Get ready to un-scramble the eggs.
The Federal Trade Commission today announced that it has filed suit against The Dun & Bradstreet Corp., objecting to the company’s $29 million purchase of Quality Education Database in February 2009.
The FTC alleges that the deal, which fell well below the threshold for pre-merger review, gives the combined companies more than 90% of the market for K-12 educational marketing data.
“Despite its relatively low dollar value, this transaction dramatically decreased competition in the marketplace,” said Richard Feinstein, director of the FTC’s Bureau of Competition in a statement. “When Dun & Bradstreet acquired QED, it bought its closest competitor and created a monopoly. That’s going to get the FTC’s attention every time.”
In the FTC’s administrative complaint, the agency charged that the acquisition violated Section 5 of the FTC Act. Calling it a “merger-to-monopoly,” the FTC said that it would likely allow the company to “unilaterally to exercise market power in various ways, including increasing prices and reducing product quality and services.”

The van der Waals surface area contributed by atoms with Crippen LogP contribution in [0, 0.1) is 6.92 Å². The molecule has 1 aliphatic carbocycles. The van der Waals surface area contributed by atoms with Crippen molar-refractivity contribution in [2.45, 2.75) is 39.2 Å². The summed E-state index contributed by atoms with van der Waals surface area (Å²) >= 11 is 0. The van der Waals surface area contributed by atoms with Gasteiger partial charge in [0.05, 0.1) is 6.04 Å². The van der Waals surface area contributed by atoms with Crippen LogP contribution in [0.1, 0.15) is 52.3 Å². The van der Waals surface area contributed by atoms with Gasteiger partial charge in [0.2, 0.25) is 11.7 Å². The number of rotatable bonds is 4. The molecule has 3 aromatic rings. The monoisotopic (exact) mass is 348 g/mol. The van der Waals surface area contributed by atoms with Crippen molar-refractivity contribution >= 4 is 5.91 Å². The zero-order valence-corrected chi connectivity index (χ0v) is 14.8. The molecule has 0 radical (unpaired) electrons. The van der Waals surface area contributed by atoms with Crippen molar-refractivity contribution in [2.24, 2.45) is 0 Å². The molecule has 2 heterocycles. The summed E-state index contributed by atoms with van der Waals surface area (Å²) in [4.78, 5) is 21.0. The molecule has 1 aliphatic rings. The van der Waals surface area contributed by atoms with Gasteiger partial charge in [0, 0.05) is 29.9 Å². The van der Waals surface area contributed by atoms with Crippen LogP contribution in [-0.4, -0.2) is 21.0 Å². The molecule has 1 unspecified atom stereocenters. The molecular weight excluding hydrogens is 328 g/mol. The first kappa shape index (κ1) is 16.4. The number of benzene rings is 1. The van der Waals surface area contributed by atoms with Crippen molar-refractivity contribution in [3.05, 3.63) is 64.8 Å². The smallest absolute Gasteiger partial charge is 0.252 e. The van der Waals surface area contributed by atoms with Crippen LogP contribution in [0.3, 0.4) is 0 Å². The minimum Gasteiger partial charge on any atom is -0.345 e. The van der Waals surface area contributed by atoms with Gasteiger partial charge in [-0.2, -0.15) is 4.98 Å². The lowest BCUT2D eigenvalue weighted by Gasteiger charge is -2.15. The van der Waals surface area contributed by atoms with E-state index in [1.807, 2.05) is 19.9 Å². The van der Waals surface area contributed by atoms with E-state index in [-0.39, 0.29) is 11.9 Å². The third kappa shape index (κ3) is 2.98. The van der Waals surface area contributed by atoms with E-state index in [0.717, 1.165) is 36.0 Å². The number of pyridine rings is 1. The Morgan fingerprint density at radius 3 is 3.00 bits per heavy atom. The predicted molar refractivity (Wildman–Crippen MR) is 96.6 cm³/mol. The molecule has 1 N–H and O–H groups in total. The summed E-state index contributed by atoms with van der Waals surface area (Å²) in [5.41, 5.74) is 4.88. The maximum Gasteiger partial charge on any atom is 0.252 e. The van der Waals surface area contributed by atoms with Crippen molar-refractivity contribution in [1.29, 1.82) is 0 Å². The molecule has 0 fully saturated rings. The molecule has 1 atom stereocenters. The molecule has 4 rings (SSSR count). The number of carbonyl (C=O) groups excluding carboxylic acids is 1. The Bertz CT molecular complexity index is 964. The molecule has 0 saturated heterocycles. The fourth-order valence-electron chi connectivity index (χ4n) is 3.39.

The FTC vote to approve the suit was 4 – 1, with Commissioner J. Thomas Rosch voting no.
In a statement, Dun & Bradstreet said it "believes we have not violated any antitrust laws as a result of our acquisition of QED. We are in the process of trying to resolve this issue with the Federal Trade Commission."
The company is being represented by Shearman & Sterling.
While it's not common, the FTC does periodically go after consummated mergers.
Most recently, FTC Chief Administrative Law Judge Michael Chappell in March found that Polypore International Inc.’s consummated acquisition of rival battery separator manufacturer Microporous L.P. was anticompetitive and violated federal law. He ordered Polypore to divest Microporous to an FTC-approved buyer.